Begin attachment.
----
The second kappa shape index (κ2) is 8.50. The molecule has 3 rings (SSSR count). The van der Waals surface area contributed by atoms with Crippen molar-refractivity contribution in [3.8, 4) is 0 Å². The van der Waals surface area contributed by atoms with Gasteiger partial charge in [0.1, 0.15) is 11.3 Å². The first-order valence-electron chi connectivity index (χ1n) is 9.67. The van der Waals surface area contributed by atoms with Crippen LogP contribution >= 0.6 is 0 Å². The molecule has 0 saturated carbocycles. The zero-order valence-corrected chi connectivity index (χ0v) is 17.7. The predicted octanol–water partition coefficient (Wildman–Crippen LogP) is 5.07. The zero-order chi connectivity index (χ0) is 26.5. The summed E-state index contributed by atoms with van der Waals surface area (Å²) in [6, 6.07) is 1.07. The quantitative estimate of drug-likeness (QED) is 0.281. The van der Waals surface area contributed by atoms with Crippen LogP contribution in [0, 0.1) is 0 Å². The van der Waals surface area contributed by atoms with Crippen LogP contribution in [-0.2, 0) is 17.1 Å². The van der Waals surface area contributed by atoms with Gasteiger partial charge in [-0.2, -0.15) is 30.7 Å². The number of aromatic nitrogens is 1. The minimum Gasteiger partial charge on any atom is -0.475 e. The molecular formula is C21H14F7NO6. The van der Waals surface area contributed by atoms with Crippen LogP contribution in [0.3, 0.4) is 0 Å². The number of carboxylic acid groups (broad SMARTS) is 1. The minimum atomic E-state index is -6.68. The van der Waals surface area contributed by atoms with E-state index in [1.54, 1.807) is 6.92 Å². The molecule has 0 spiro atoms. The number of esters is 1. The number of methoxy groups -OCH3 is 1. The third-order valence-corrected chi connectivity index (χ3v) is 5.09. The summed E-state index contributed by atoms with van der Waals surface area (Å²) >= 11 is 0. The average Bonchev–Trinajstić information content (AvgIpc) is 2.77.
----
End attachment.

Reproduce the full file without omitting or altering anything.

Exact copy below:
The second kappa shape index (κ2) is 8.50. The molecule has 3 rings (SSSR count). The van der Waals surface area contributed by atoms with Crippen molar-refractivity contribution in [3.8, 4) is 0 Å². The van der Waals surface area contributed by atoms with Gasteiger partial charge in [0.1, 0.15) is 11.3 Å². The first-order valence-electron chi connectivity index (χ1n) is 9.67. The van der Waals surface area contributed by atoms with Crippen LogP contribution >= 0.6 is 0 Å². The molecule has 0 saturated carbocycles. The zero-order valence-corrected chi connectivity index (χ0v) is 17.7. The predicted octanol–water partition coefficient (Wildman–Crippen LogP) is 5.07. The zero-order chi connectivity index (χ0) is 26.5. The summed E-state index contributed by atoms with van der Waals surface area (Å²) in [6, 6.07) is 1.07. The quantitative estimate of drug-likeness (QED) is 0.281. The van der Waals surface area contributed by atoms with Crippen LogP contribution in [0, 0.1) is 0 Å². The van der Waals surface area contributed by atoms with Crippen LogP contribution in [-0.2, 0) is 17.1 Å². The van der Waals surface area contributed by atoms with Gasteiger partial charge in [-0.2, -0.15) is 30.7 Å². The number of aromatic nitrogens is 1. The minimum Gasteiger partial charge on any atom is -0.475 e. The molecular formula is C21H14F7NO6. The van der Waals surface area contributed by atoms with Crippen LogP contribution in [0.3, 0.4) is 0 Å². The number of carboxylic acid groups (broad SMARTS) is 1. The minimum atomic E-state index is -6.68. The van der Waals surface area contributed by atoms with E-state index in [1.54, 1.807) is 6.92 Å². The molecule has 0 spiro atoms. The number of esters is 1. The number of methoxy groups -OCH3 is 1. The third-order valence-corrected chi connectivity index (χ3v) is 5.09. The summed E-state index contributed by atoms with van der Waals surface area (Å²) >= 11 is 0. The average Bonchev–Trinajstić information content (AvgIpc) is 2.77.